Market intelligence for international student recruitment from ICEF
15th Mar 2023

January border opening releasing pent-up study abroad demand from China

Short on time? Here are the highlights:
  • With the easing of COVID-era travel restrictions, Chinese students are moving quickly to return to campuses abroad
  • Demand for study abroad remains strong in this key market, but with some notable shifts around pathway programmes, English language study, and even study destination
  • Educators in the major English-speaking destinations can expect to compete harder for Chinese students in the years ahead in the face of such demand shifts but also increasing competition from destinations in Europe and elsewhere

On 8 January 2023 the Chinese government downgraded its response measures to the COVID-19 pandemic from Category A (the highest level within its National Infection Control System control protocols) to the less-restrictive Category B status. One notable effect of this change was that restrictions on international travel (both inbound and outbound) were effectively lifted at that point. Normal passport operations have since resumed and Chinese nationals are now permitted to again go abroad for tourism, work, or study.

That process of returning to pre-COVID patterns of outbound student mobility received another surprising boost when the government announced on 28 January that it would no longer recognise credentials earned via online study (for programmes where students would normally be learning in-person abroad) and that students should “return to school as soon as possible”.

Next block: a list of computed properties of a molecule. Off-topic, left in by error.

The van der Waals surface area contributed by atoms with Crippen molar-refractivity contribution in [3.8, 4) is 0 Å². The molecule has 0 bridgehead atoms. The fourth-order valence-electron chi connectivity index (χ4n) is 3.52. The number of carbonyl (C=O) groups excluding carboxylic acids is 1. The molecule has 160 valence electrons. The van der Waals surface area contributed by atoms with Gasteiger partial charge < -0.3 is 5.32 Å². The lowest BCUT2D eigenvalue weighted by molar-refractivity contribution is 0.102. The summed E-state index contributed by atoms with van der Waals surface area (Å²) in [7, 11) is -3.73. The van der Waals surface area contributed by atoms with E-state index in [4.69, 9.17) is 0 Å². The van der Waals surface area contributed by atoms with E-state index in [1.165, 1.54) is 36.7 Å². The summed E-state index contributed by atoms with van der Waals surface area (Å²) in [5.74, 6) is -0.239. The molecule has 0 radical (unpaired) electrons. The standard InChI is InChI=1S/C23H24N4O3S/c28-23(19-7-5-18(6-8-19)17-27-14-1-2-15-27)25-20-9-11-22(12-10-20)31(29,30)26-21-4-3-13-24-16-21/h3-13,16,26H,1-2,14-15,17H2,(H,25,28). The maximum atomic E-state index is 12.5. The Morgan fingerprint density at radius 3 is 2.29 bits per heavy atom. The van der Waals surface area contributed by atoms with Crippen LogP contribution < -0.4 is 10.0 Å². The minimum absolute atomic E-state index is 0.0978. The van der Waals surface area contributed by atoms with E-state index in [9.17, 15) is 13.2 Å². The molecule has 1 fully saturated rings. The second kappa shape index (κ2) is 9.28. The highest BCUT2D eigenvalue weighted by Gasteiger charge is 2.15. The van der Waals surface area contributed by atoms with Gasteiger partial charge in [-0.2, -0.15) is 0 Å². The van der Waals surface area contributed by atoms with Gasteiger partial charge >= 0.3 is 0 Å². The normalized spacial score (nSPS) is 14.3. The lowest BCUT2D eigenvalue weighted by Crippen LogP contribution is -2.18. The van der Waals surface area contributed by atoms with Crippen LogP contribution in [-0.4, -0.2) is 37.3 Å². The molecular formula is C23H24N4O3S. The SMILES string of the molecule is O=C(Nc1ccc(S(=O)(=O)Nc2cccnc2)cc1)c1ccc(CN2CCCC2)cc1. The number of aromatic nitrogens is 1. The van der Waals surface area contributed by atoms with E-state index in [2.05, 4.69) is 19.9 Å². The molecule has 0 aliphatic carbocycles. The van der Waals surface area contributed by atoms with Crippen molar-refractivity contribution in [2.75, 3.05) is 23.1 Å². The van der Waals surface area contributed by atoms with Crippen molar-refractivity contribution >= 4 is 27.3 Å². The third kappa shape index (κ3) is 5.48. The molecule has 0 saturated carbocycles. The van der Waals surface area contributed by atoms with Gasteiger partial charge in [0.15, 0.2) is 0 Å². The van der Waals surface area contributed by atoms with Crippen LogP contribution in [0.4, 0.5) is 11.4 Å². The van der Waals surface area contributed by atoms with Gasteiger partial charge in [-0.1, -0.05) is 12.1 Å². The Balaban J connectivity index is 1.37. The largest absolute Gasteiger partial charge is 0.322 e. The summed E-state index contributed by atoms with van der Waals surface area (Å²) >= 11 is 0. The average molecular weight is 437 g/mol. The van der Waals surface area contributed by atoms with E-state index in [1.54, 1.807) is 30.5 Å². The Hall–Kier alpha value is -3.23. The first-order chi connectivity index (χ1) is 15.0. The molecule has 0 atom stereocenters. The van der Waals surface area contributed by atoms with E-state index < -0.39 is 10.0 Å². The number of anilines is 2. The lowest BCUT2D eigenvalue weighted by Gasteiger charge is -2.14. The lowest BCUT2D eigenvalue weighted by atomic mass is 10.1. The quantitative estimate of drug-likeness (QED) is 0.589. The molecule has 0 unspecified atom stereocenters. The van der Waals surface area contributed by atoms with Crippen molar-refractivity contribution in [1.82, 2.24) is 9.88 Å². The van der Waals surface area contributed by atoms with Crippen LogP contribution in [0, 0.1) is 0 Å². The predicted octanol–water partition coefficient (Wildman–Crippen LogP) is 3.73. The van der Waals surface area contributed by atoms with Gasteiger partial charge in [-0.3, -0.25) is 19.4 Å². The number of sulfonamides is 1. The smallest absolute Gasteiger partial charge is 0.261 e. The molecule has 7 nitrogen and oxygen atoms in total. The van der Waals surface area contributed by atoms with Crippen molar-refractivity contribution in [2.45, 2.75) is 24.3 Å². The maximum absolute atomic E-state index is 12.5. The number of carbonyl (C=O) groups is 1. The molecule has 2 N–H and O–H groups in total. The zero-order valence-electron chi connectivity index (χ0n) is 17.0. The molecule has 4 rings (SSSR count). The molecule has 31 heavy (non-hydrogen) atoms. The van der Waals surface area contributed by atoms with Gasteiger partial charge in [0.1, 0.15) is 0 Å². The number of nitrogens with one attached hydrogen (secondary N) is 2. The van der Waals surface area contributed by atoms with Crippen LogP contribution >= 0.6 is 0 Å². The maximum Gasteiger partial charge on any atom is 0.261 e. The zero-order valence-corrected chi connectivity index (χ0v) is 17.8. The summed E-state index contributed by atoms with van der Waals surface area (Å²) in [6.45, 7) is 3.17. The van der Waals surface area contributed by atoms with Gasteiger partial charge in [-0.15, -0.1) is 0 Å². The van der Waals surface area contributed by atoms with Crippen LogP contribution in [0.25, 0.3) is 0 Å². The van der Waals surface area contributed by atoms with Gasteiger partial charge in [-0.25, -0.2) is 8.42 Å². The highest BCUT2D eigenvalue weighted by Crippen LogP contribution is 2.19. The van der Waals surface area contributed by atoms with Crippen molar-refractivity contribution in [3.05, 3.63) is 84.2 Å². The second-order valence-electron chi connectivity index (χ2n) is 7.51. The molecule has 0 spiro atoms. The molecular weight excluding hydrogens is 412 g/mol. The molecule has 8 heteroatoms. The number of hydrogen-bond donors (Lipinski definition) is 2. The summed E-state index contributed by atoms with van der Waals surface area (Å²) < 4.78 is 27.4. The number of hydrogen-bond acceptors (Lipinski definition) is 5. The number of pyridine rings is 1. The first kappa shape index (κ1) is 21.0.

That policy change has left many students scrambling to secure passports, visas, flights, and accommodation to return to campuses in the UK, US, Canada, Australia, or other overseas destinations. Speaking at a special webinar on the topic on 9 March 2023, Igor Skibickij, chief operating officer for industry research consultancy BONARD, estimated that 3,500 students returned to Australia in January alone while as many as 40,000 additional students had still been trying to travel to the country for the start of the new academic year in February.

"The backlog of visa [processing], the shortage of international flights, the lack of available accommodation, these are the new problems for Chinese students to face," said Mr Skibickij. "And it appears the sector is not entirely prepared."

At the same time, the webinar also highlighted impressive examples of foreign educators taking steps to smooth the path back to campus, including New Zealand universities reserving up to 400 seats on charter flights for returning Chinese students.

Shifts in demand

Mr Skibickij described a declining pattern of demand for pathway programmes among Chinese students – that is, programmes abroad combining language or other preparatory studies with degree studies – that began before the pandemic and appears to be extending into this year.